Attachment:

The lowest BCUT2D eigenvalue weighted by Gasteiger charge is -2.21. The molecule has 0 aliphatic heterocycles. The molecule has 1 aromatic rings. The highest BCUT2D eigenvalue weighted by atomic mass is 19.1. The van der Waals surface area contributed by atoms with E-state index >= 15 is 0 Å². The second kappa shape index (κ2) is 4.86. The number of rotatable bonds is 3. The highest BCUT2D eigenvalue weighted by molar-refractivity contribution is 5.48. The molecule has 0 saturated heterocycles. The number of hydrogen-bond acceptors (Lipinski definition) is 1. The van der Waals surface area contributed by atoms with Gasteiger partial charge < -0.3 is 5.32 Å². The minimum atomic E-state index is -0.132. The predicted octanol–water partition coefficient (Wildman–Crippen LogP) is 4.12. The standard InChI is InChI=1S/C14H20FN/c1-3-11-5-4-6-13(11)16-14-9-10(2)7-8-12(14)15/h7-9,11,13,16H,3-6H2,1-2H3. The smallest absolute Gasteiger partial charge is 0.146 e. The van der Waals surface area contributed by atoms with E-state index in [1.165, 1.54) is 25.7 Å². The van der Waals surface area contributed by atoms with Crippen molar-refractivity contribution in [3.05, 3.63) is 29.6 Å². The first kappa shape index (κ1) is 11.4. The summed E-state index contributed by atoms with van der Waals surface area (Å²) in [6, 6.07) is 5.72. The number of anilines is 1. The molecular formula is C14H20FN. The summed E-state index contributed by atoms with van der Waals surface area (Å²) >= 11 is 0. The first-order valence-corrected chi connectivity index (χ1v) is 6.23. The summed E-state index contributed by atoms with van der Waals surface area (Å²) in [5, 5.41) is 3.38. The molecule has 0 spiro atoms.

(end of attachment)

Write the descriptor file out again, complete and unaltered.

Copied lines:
The lowest BCUT2D eigenvalue weighted by Gasteiger charge is -2.21. The molecule has 0 aliphatic heterocycles. The molecule has 1 aromatic rings. The highest BCUT2D eigenvalue weighted by atomic mass is 19.1. The van der Waals surface area contributed by atoms with E-state index >= 15 is 0 Å². The second kappa shape index (κ2) is 4.86. The number of rotatable bonds is 3. The highest BCUT2D eigenvalue weighted by molar-refractivity contribution is 5.48. The molecule has 0 saturated heterocycles. The number of hydrogen-bond acceptors (Lipinski definition) is 1. The van der Waals surface area contributed by atoms with Gasteiger partial charge < -0.3 is 5.32 Å². The minimum atomic E-state index is -0.132. The predicted octanol–water partition coefficient (Wildman–Crippen LogP) is 4.12. The standard InChI is InChI=1S/C14H20FN/c1-3-11-5-4-6-13(11)16-14-9-10(2)7-8-12(14)15/h7-9,11,13,16H,3-6H2,1-2H3. The smallest absolute Gasteiger partial charge is 0.146 e. The van der Waals surface area contributed by atoms with E-state index in [1.165, 1.54) is 25.7 Å². The van der Waals surface area contributed by atoms with Crippen molar-refractivity contribution in [3.05, 3.63) is 29.6 Å². The first kappa shape index (κ1) is 11.4. The summed E-state index contributed by atoms with van der Waals surface area (Å²) in [6, 6.07) is 5.72. The number of anilines is 1. The molecular formula is C14H20FN. The summed E-state index contributed by atoms with van der Waals surface area (Å²) >= 11 is 0. The first-order valence-corrected chi connectivity index (χ1v) is 6.23. The summed E-state index contributed by atoms with van der Waals surface area (Å²) in [5, 5.41) is 3.38. The molecule has 0 spiro atoms.